Place objects off the floor; that way you won’t have to reach down to pick them up again. Raise/lower shelves.
Injury Prevention - When lifting a box, think out of the box!
Is there a better way? Don’t wait for someone to get injured before changing a job. Just because we have done it this way in the past, do we have to continue using the same method to handle a loading and unloading task?
Injury Prevention Reducing frequent lifts:
Use mechanical assistance Avoid unnecessary lifting Use mobile storage shelves List of principles to reduce frequent lifting (reducing duration of lifting will also be discussed later)
Think of your body as more of an elevator than a crane.
Proper Lifting You can't always avoid lifting, but there are ways to reduce the amount of pressure placed on the back when you do so. By bending the knees, you keep your spine in a better alignment, and you essentially take away the lever principle forces. Instead of using your back like a crane, allow your legs to do the work. Think of your body as more of an elevator than a crane.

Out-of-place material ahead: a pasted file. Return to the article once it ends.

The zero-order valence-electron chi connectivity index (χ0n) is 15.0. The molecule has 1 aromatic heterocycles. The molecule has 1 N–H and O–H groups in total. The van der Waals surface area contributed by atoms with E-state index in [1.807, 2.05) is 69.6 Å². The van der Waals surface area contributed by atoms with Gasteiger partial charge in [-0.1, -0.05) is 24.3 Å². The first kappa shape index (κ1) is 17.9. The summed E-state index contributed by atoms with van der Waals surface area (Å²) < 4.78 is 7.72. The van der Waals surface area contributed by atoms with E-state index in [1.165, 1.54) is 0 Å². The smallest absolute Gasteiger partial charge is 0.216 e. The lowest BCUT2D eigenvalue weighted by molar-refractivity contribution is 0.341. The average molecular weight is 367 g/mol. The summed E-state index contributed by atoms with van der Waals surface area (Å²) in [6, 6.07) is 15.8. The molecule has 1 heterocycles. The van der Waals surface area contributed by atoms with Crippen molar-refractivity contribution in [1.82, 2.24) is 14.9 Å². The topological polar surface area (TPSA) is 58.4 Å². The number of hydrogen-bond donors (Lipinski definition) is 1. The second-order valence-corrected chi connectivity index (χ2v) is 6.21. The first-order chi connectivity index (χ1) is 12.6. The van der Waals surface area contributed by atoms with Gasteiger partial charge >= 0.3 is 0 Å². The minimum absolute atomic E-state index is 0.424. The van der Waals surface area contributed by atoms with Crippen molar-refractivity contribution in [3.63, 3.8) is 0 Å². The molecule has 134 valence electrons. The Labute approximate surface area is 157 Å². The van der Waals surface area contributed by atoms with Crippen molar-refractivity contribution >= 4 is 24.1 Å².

Proper Lifting BEFORE YOU LIFT
Plan Your Route: Path clear? Trip hazards removed? Dry? Assess the Load: Too heavy? Can I use a hand truck or forklift? Can I slide it? WHEN YOU LIFT Lift It Right: Position your body close to the object. Keep your back straight. Lower It Right: When you put the load down, bend your knees not your waist. GET HELP IF YOU NEED IT Work Together: Don't be a hero. Communicate with your partner!
Proper Lifting Procedures Lifting Options – Golfers Lift
Only appropriate for light objects that can be lifted with one hand Good lift for those with painful knees Bend at hip with while raising one leg behind you Leg lift helps maintain a neutral spine Place one hand on thigh or fixed object Push hand off thigh or object while lowering leg to complete lift
Take frequent, short (micro) breaks (seconds not minutes).
Prevent Back Injuries Body Management Rest your back Take frequent, short (micro) breaks (seconds not minutes). Stretch. If you've ever been working in an awkward position for a long time, then stood up and felt stiff and sore, you know you've been in that position too long, and your body is now protesting. Taking a one minute stretch break every now and then can help you avoid that.
Conclusion Point Take-A-Way Basic anatomy of the back
Blocks, rubber bands, pillows Forces involved with lifting 1:10 ratio, Keep load close to body Risky moves associated with lifting No twisting with loads No reaching Contributing factors to materials handling injuries Fitness, age, walking surfaces Injury prevention Reduce your lifts, THINK! Mechanical help Proper lifting procedures Elevator vs. Crane Use proper lift for load Body Management Stretch, Exercise, Rest as needed